January 30, 2010
Harry Whittier Frees (1879 – 1953) photographed live animals in costumes and elaborate settings without special effects. He is best known for his picture postcards which were a new and popular medium at the time. Frees’ original photos are black and white, some were colorized after his death. I have read that he “rented” his subjects from breeders and pet shops in addition to using his own pets and those of friends.
January 29, 2010
Puerto Rico is a little smaller than the state of Connecticut. Like some of the southern states, rescues in Puerto Rico send some of its stray dogs (known as “satos” locally) to the Northeast for adoption. Since shelters in the Northeast are short on dogs and Puerto Rico has an estimated 150,000 stray dogs, it makes sense to network on rescue efforts:
After nearly 15 years of Sato importation, New England is surely home to the highest concentration of these former strays of anywhere off the island. And they have a devoted following. Satos tend to be on the small side (under 30 pounds) and they come in many unusual combinations, just like Valiente [a Chihuahua/Border Collie mix]. Chihuahua genes are pretty common, as are enormous ear spans, stubby legs, and a penchant for sun bathing. Their gratitude at being given a second chance is often palpable.
Approximately 2000 stray dogs are rehomed in this manner every year in Puerto Rico. Which leaves us 148,000 more in need of help. The state is roughly 3500 square miles in size. If the estimate on stray dog numbers is accurate, that works out to approximately 43 strays per square mile. Think of a square mile in your neighborhood. Now put 43 stray dogs in there. Repeat the exercise times 3500 square miles and you can imagine the challenges and difficulties facing rescuers in Puerto Rico. I wonder if there is any access to low cost neuter in the state or if they even have any actual shelters. I wonder what more they need by way of assistance. Anyone?
January 27, 2010
I can’t point to a specific reason why this story bothers me so much but it probably has to do with the Mother pushing the kid off that dark, point-of-no-return cliff called compassion:
As punishment for bad grades, a Georgia mother forced her 12-year-old son to kill his pet hamster with a hammer, police said.
The Mother has been arrested and charged with animal and child cruelty, along with battery. But the thing is, justice can never be served. What justice could there be? Obviously nothing can bring back the hamster but for the kid – well, this can’t be undone. He’s been violently and cruelly robbed of something intangible which no child should have to live without, and by his protector in this world – his Mother.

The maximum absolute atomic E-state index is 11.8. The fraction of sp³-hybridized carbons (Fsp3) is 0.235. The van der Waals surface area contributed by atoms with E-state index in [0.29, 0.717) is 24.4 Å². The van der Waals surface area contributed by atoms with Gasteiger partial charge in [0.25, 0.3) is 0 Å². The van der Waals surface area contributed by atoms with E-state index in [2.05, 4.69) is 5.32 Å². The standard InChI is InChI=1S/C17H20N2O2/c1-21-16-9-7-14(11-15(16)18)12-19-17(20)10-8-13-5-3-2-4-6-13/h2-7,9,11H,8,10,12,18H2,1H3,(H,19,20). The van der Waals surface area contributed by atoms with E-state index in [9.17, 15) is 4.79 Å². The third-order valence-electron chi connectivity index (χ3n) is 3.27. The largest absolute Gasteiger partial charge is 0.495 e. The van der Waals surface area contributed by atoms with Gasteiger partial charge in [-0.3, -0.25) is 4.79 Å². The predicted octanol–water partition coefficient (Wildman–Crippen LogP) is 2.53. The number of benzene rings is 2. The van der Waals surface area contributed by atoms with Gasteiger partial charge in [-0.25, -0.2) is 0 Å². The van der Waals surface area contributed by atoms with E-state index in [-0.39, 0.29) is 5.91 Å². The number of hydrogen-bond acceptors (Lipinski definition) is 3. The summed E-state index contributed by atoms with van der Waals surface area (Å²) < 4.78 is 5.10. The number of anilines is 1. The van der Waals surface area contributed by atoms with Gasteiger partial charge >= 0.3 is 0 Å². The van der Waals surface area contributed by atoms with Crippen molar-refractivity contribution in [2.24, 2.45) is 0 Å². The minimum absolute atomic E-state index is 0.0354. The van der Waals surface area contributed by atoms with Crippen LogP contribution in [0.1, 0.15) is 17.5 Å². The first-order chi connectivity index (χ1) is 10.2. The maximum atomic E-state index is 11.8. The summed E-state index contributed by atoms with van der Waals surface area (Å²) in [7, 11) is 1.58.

January 27, 2010
TN taxpayers still paying the salaries of suspended Memphis Animal Shelter staff
KC Dog Blog: The False Solace of Vilification
SC Lt. Gov. Bauer finds himself in a hole, keeps digging
LAFD defends rescue of German Shepherd from L.A. River
Pet Connection: Do Animals Need Laws Protecting Them from Shelters?
Anyone seen this movie? Netflix doesn’t seem to have it and I’d like to see it.
January 26, 2010
If the power company called and asked if it was ok if they turn off your power briefly while someone rescues a cat stuck on a power pole, would you be ok with that? I would. Normally when my power goes out, it just happens – I don’t get any advance notice. And I, like everyone else, deal with the situation until it comes back on. But in the case of a cat in need of help in Houston, no one even asked:
Lauren Kutac’s 8-month-old kitten spent 47 hours on the pole located in the backyard of her home in southwest Houston before she was electrocuted in the middle of the night.
[...]The cat lover said she called several agencies including the Houston Fire Department, the SPCA, the Houston Police Department, and CenterPoint while she was sitting on the pole. They all declined her request for help.“Not one person could help me,” she said.
CenterPoint Energy makes the decisions regarding the power pole. A company spokesperson said they could not turn off the power because it would affect several customers throughout the neighborhood.
The Houston SPCA spokesman, Meera Nandal, brings her usual fail:
“It’s a big misconception that [cats] should be free roaming and it’s OK for them to be outdoors, but actually, they need to live indoors,” said Nandlal.
kthx. So I guess it’s the stupid owner’s own fault the cat got stuck in the first place so the cat should just have to die. *cough*prevention-of-cruelty*cough*
The opportunity to help a pet owner in need, get some positive publicity for your shelter and educate the public while you’re at it just got sucked into your vortex of pigheadedness. Thanks for playing.
I wonder where the owner will look when she’s ready to get another cat? I’m guessing NOT the HSPCA, maybe not any shelter, after this experience.
January 26, 2010
I’m not familiar with screwworms but apparently they are as nasty as they sound (pdf):
Screwworms are fly larvae (maggots) that feed on living flesh. These parasites infest all mammals and, rarely, birds.
Female flies lay their eggs at the edges of wounds or on mucous membranes. When they hatch, the larvae enter the body, grow and feed, progressively enlarging the wound. Eventually, they drop to the ground to pupate and develop into adults. Screwworms can enter wounds as small as a tick bite. Left untreated, infestations can be fatal. Screwworms have been eradicated from some parts of the world, including the southern United States, but infested animals are occasionally imported into screwworm-free countries. These infestations must be recognized and treated promptly; if the larvae are allowed to leave the wound, they can introduce these parasites into the area.
Haiti is one of the countries where screwworms have not been eradicated. There is some concern that refugees coming to the U.S. from Haiti might bring pets infested with screwworms. The state of WA addressed this concern (veterinary inspections required for dogs coming from Haiti) but I could not find anything for South Carolina. I did come across a mention of the subject regarding FL but no specific policies or protocols are provided.
Bonus: Humans can host the larvae too! The pdf linked above has lots more gory details, if you are so inclined.
January 25, 2010
Clarksdale, MS: We have space at our shelter for 60 pets but do you think we could make room for just one more?
(Repeat times 400 or so):
The ASPCA removed more than 400 cats and dogs from the Clarksdale, Mississippi shelter on Sunday, January 24, 2010.
Tim Rickey, the ASPCA’s Senior Director of Field Investigations and Response, says many of the animals appear to be healthy, but some have medical conditions, including mange, as well as injuries and bite wounds from living in overcrowded, unsanitary conditions.
“What we’ve found,” says Rickey, “are more than 400 animals living in a space designed for about 60. Our goal is to export as many of the animals as possible to other agencies where they can be placed up for adoption.”
January 25, 2010